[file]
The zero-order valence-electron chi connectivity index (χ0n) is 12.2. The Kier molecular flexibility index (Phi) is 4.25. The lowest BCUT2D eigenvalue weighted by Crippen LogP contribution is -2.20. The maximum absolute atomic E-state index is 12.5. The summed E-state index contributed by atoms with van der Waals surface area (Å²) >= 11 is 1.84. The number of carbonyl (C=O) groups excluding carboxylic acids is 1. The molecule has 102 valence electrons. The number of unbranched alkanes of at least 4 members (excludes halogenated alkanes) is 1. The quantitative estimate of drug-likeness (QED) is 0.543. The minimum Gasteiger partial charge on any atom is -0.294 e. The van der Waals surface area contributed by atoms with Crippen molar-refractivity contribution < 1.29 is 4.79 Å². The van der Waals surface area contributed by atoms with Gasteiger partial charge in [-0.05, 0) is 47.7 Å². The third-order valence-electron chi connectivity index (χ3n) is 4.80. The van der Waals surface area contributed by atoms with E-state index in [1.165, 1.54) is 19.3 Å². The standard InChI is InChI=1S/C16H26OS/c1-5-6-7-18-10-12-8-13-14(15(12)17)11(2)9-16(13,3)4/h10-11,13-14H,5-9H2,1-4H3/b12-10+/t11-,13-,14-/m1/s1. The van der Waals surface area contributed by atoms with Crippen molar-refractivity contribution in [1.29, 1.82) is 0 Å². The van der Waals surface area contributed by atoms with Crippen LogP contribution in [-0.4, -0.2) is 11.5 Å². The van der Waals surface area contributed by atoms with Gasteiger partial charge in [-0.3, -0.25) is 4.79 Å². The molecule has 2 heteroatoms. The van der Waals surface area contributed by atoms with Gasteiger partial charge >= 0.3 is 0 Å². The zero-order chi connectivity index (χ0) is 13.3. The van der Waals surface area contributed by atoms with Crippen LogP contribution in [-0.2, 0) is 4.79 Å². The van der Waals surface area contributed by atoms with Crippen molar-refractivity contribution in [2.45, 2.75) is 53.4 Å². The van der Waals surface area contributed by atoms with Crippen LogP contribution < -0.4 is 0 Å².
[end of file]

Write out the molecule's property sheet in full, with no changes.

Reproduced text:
The zero-order valence-electron chi connectivity index (χ0n) is 12.2. The Kier molecular flexibility index (Phi) is 4.25. The lowest BCUT2D eigenvalue weighted by Crippen LogP contribution is -2.20. The maximum absolute atomic E-state index is 12.5. The summed E-state index contributed by atoms with van der Waals surface area (Å²) >= 11 is 1.84. The number of carbonyl (C=O) groups excluding carboxylic acids is 1. The molecule has 102 valence electrons. The number of unbranched alkanes of at least 4 members (excludes halogenated alkanes) is 1. The quantitative estimate of drug-likeness (QED) is 0.543. The minimum Gasteiger partial charge on any atom is -0.294 e. The van der Waals surface area contributed by atoms with Crippen molar-refractivity contribution < 1.29 is 4.79 Å². The van der Waals surface area contributed by atoms with Gasteiger partial charge in [-0.05, 0) is 47.7 Å². The third-order valence-electron chi connectivity index (χ3n) is 4.80. The van der Waals surface area contributed by atoms with E-state index in [1.165, 1.54) is 19.3 Å². The standard InChI is InChI=1S/C16H26OS/c1-5-6-7-18-10-12-8-13-14(15(12)17)11(2)9-16(13,3)4/h10-11,13-14H,5-9H2,1-4H3/b12-10+/t11-,13-,14-/m1/s1. The van der Waals surface area contributed by atoms with Crippen molar-refractivity contribution in [1.29, 1.82) is 0 Å². The van der Waals surface area contributed by atoms with Crippen LogP contribution in [-0.4, -0.2) is 11.5 Å². The van der Waals surface area contributed by atoms with Gasteiger partial charge in [-0.3, -0.25) is 4.79 Å². The molecule has 2 heteroatoms. The van der Waals surface area contributed by atoms with Gasteiger partial charge >= 0.3 is 0 Å². The zero-order chi connectivity index (χ0) is 13.3. The van der Waals surface area contributed by atoms with Crippen LogP contribution in [-0.2, 0) is 4.79 Å². The van der Waals surface area contributed by atoms with Crippen molar-refractivity contribution in [2.45, 2.75) is 53.4 Å². The van der Waals surface area contributed by atoms with Crippen LogP contribution < -0.4 is 0 Å².